Saturday, 30 March 2013

Making a Kitchen Table


A couple of weeks ago I made a new kitchen table.



It was much easier than it looks as all I had to do was attach some hairpin legs to a worktop. If you haven't seen hairpin legs before, here's a closeup:



Eliane got the idea for the design after seeing something similar on the web, and she ordered the worktop from Worktop Express, and the hairpin legs from the Iron Mill.

I worked out what size screws to use (#12) and the pilot drill size using this handy chart. I also found a tip somewhere that said putting a little wax on the screw makes it easier to drive in with hardwoods (our worktop is oak).

The table is pretty sturdy, and hasn't collapsed! It was quicker to put together than some Ikea furniture, and it's very satisfying having an everyday piece of furniture that we designed and built ourselves.

Sunday, 3 February 2013

Have you put the chickens to bed?

"Have you put the chickens to bed?" -- it's a question we ask each other frequently in our house, since we are the proud owners of seven beautiful hens. Normally Eliane has, but when Lottie, our younger daughter, asked long after it had got dark one evening last week it turned out that none of us had, despite having IFTTT alerts set up to remind us.

The problem with the alert is that it is set to go off at sunset, which is all that IFTTT allows, and that's a bit too early as it's not dark enough for the chickens to be in their house. So we wait a bit, then we forget.

So I decided to write an Android app to send an alert a fixed amount of time (say 45 minutes) after sunset, so that when we received it, it would be dark, the chickens would be in their house, and we could close the door there and then.

This is the result:

Eliane is currently beta testing it, so we'll see how well it works. (Obviously the long term goal is an automatic sensor to open and close the chicken house door, but we're not there yet.)

Writing Android Apps

This is the first Android app I've written, and overall I found the process very straightforward. A couple of years ago I ran a "Hello World" Android tutorial, and I seem to remember most of the time taken to get the app running was installing the Eclipse plugin. This time the Android Developer Tools (ADT) include a customized version of Eclipse, making the getting started process much smoother. 

The Android API is huge and fairly intimidating. It is, however, incredibly well documented, and the user guides are invaluable. The hardest part of writing the app was figuring out which parts of the API to use - do I need a BroadcastReceiver or a Service?, how do AlarmManager and Notification interact? - that kind of thing. There's a lot of material online covering how to do various things in Android, and these offered general pointers, but not necessarily useful code, since the API evolves rapidly from release to release. And although the older code is generally supported, since compatibility is taken very seriously, there may be a better way of doing things in later versions.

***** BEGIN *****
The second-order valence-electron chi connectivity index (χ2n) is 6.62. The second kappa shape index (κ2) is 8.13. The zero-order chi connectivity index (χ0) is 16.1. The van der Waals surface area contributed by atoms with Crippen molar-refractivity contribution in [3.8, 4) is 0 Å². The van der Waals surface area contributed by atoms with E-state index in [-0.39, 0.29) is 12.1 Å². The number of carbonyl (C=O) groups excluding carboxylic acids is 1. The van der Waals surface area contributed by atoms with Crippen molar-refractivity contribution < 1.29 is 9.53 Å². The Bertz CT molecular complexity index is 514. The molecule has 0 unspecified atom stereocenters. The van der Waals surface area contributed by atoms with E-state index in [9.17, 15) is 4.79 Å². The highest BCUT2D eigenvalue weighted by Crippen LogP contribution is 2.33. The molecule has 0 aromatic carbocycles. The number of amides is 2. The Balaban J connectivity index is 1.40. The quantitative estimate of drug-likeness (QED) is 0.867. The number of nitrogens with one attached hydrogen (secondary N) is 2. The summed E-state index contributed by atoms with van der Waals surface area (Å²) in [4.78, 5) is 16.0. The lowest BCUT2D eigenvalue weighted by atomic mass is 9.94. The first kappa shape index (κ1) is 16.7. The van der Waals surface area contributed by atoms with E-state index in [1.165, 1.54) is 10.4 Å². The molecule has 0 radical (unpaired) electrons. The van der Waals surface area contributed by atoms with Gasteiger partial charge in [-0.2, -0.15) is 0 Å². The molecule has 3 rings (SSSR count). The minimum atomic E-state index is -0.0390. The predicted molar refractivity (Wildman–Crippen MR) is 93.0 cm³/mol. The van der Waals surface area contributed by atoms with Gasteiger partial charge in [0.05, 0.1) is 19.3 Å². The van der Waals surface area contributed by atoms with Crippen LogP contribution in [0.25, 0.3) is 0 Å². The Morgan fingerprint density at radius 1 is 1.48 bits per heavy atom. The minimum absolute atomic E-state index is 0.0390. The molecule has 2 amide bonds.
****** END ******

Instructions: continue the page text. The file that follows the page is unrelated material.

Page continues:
The ADT tooling is good and encourages you to do the right thing - for example, extracting natural language strings from your app so it's easy to change them (or translate them) later. In this case, a class called R is generated which has references to all the assets that you need in you app: icons, sound files, strings, etc. For example, the audio file which plays when the notification is received is referred to with:

R.raw.cluck

To generate the icons I drew a chicken on a piece of paper with a sharpie, then took a photo of it and used an online image editor to make the background transparent. The Android Asset Studio completed the job of converting the image to a set of icons. (I didn't use Inkscape in the end, but this blog entry shows how to convert from an Inkscape drawing.) 

What's Next?

The biggest limitation in the app at the moment is that the calculation for sunset time is hardcoded for the UK. Using the Location API is the obvious next step there.

There are also some complications to do with making sure that notifications will still be sent even the phone is rebooted. I want to make sure that works properly before putting the app on Google Play.

The UI is pretty rudimentary too and could do with some work.

And before we get to the fully-automated solution, we could have a sensor that detects if the door is open or closed and only sends the reminder if the door hasn't been closed for the night.

Source is on GitHub.